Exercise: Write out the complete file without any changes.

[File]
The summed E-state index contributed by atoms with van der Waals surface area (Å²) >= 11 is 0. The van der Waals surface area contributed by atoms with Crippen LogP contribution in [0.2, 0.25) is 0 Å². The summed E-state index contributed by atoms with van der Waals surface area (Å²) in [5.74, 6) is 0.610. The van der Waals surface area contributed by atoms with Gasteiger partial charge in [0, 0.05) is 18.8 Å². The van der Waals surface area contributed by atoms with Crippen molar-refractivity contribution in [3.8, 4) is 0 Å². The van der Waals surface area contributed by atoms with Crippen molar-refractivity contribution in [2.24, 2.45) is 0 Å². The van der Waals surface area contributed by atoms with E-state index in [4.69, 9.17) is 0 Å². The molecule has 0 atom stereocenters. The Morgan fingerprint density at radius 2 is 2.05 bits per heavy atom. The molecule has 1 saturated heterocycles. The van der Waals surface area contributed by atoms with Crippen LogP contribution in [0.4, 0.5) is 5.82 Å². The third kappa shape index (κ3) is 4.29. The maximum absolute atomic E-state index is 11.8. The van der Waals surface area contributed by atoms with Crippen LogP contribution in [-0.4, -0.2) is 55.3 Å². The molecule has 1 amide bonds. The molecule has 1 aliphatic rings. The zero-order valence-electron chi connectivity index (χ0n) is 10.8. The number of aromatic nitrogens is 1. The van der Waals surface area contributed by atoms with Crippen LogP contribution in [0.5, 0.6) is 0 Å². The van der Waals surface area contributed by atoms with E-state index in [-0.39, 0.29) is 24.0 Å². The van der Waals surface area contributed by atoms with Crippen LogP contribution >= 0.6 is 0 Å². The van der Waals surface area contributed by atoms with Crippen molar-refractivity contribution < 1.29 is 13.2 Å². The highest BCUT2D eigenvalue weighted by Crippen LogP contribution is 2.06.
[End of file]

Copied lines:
The summed E-state index contributed by atoms with van der Waals surface area (Å²) >= 11 is 0. The van der Waals surface area contributed by atoms with Crippen LogP contribution in [0.2, 0.25) is 0 Å². The summed E-state index contributed by atoms with van der Waals surface area (Å²) in [5.74, 6) is 0.610. The van der Waals surface area contributed by atoms with Gasteiger partial charge in [0, 0.05) is 18.8 Å². The van der Waals surface area contributed by atoms with Crippen molar-refractivity contribution in [3.8, 4) is 0 Å². The van der Waals surface area contributed by atoms with Crippen molar-refractivity contribution in [2.24, 2.45) is 0 Å². The van der Waals surface area contributed by atoms with E-state index in [4.69, 9.17) is 0 Å². The molecule has 0 atom stereocenters. The Morgan fingerprint density at radius 2 is 2.05 bits per heavy atom. The molecule has 1 saturated heterocycles. The van der Waals surface area contributed by atoms with Crippen LogP contribution in [0.4, 0.5) is 5.82 Å². The third kappa shape index (κ3) is 4.29. The maximum absolute atomic E-state index is 11.8. The van der Waals surface area contributed by atoms with Crippen LogP contribution in [-0.4, -0.2) is 55.3 Å². The molecule has 1 amide bonds. The molecule has 1 aliphatic rings. The zero-order valence-electron chi connectivity index (χ0n) is 10.8. The number of aromatic nitrogens is 1. The van der Waals surface area contributed by atoms with Crippen LogP contribution in [0.5, 0.6) is 0 Å². The van der Waals surface area contributed by atoms with E-state index in [-0.39, 0.29) is 24.0 Å². The van der Waals surface area contributed by atoms with Crippen LogP contribution >= 0.6 is 0 Å². The van der Waals surface area contributed by atoms with Crippen molar-refractivity contribution < 1.29 is 13.2 Å². The highest BCUT2D eigenvalue weighted by Crippen LogP contribution is 2.06.